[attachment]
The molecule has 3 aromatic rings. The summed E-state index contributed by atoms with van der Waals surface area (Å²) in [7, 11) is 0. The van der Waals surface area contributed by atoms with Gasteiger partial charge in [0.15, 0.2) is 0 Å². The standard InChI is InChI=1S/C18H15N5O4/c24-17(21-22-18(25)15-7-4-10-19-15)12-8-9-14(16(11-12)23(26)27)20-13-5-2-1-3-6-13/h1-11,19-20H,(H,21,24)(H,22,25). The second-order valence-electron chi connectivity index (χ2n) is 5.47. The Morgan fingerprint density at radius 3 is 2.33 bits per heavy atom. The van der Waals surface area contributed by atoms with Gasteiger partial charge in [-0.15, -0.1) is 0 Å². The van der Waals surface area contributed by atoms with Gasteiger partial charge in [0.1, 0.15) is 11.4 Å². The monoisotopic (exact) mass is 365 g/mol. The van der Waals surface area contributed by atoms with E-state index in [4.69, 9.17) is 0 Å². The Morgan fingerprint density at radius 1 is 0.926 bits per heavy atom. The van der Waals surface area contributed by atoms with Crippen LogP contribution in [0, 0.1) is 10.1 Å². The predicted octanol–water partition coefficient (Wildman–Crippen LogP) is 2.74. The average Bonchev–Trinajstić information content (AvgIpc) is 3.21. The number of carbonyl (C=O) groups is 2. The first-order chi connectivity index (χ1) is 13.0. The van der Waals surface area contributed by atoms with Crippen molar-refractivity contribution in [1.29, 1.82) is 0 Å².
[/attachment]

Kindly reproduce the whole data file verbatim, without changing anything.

The molecule has 3 aromatic rings. The summed E-state index contributed by atoms with van der Waals surface area (Å²) in [7, 11) is 0. The van der Waals surface area contributed by atoms with Gasteiger partial charge in [0.15, 0.2) is 0 Å². The standard InChI is InChI=1S/C18H15N5O4/c24-17(21-22-18(25)15-7-4-10-19-15)12-8-9-14(16(11-12)23(26)27)20-13-5-2-1-3-6-13/h1-11,19-20H,(H,21,24)(H,22,25). The second-order valence-electron chi connectivity index (χ2n) is 5.47. The Morgan fingerprint density at radius 3 is 2.33 bits per heavy atom. The van der Waals surface area contributed by atoms with Gasteiger partial charge in [-0.15, -0.1) is 0 Å². The van der Waals surface area contributed by atoms with Gasteiger partial charge in [0.1, 0.15) is 11.4 Å². The monoisotopic (exact) mass is 365 g/mol. The van der Waals surface area contributed by atoms with E-state index in [4.69, 9.17) is 0 Å². The Morgan fingerprint density at radius 1 is 0.926 bits per heavy atom. The van der Waals surface area contributed by atoms with Crippen LogP contribution in [0, 0.1) is 10.1 Å². The predicted octanol–water partition coefficient (Wildman–Crippen LogP) is 2.74. The average Bonchev–Trinajstić information content (AvgIpc) is 3.21. The number of carbonyl (C=O) groups is 2. The first-order chi connectivity index (χ1) is 13.0. The van der Waals surface area contributed by atoms with Crippen molar-refractivity contribution in [1.29, 1.82) is 0 Å².